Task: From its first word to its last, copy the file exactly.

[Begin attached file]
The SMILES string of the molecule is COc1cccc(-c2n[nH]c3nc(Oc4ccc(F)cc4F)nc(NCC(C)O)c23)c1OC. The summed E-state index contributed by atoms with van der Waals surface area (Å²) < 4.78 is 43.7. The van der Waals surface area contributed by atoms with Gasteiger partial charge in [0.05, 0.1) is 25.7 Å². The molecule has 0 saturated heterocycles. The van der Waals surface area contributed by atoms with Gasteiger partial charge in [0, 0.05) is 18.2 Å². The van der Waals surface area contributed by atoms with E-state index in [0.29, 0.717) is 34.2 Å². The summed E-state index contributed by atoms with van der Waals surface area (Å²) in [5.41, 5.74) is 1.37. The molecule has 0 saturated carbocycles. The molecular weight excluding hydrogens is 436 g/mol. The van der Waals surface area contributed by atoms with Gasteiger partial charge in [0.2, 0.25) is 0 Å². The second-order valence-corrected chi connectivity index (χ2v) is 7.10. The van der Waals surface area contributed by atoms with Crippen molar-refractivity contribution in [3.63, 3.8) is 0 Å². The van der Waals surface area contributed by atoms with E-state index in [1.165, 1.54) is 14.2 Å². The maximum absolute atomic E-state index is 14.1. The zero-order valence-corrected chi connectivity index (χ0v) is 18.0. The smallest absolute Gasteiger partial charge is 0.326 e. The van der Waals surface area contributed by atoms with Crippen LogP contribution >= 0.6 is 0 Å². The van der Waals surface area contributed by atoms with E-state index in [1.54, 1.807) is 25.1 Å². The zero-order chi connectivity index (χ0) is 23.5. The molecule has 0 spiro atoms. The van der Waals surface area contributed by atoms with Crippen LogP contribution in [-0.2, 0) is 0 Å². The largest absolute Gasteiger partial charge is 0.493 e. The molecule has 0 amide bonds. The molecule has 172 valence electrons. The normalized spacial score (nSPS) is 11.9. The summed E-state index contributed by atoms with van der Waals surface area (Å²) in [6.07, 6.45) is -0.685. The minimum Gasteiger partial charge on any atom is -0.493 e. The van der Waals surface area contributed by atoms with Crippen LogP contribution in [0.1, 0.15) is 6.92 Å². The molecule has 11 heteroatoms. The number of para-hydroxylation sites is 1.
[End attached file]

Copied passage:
The SMILES string of the molecule is COc1cccc(-c2n[nH]c3nc(Oc4ccc(F)cc4F)nc(NCC(C)O)c23)c1OC. The summed E-state index contributed by atoms with van der Waals surface area (Å²) < 4.78 is 43.7. The van der Waals surface area contributed by atoms with Gasteiger partial charge in [0.05, 0.1) is 25.7 Å². The molecule has 0 saturated heterocycles. The van der Waals surface area contributed by atoms with Gasteiger partial charge in [0, 0.05) is 18.2 Å². The van der Waals surface area contributed by atoms with E-state index in [0.29, 0.717) is 34.2 Å². The summed E-state index contributed by atoms with van der Waals surface area (Å²) in [5.41, 5.74) is 1.37. The molecule has 0 saturated carbocycles. The molecular weight excluding hydrogens is 436 g/mol. The van der Waals surface area contributed by atoms with Gasteiger partial charge in [0.2, 0.25) is 0 Å². The second-order valence-corrected chi connectivity index (χ2v) is 7.10. The van der Waals surface area contributed by atoms with Crippen molar-refractivity contribution in [3.63, 3.8) is 0 Å². The van der Waals surface area contributed by atoms with E-state index in [1.165, 1.54) is 14.2 Å². The maximum absolute atomic E-state index is 14.1. The zero-order valence-corrected chi connectivity index (χ0v) is 18.0. The smallest absolute Gasteiger partial charge is 0.326 e. The van der Waals surface area contributed by atoms with Crippen LogP contribution >= 0.6 is 0 Å². The van der Waals surface area contributed by atoms with E-state index in [1.54, 1.807) is 25.1 Å². The zero-order chi connectivity index (χ0) is 23.5. The molecule has 0 spiro atoms. The van der Waals surface area contributed by atoms with Crippen LogP contribution in [-0.2, 0) is 0 Å². The largest absolute Gasteiger partial charge is 0.493 e. The molecule has 0 amide bonds. The molecule has 172 valence electrons. The normalized spacial score (nSPS) is 11.9. The summed E-state index contributed by atoms with van der Waals surface area (Å²) in [6.07, 6.45) is -0.685. The minimum Gasteiger partial charge on any atom is -0.493 e. The van der Waals surface area contributed by atoms with Crippen LogP contribution in [0.1, 0.15) is 6.92 Å². The molecule has 11 heteroatoms. The number of para-hydroxylation sites is 1.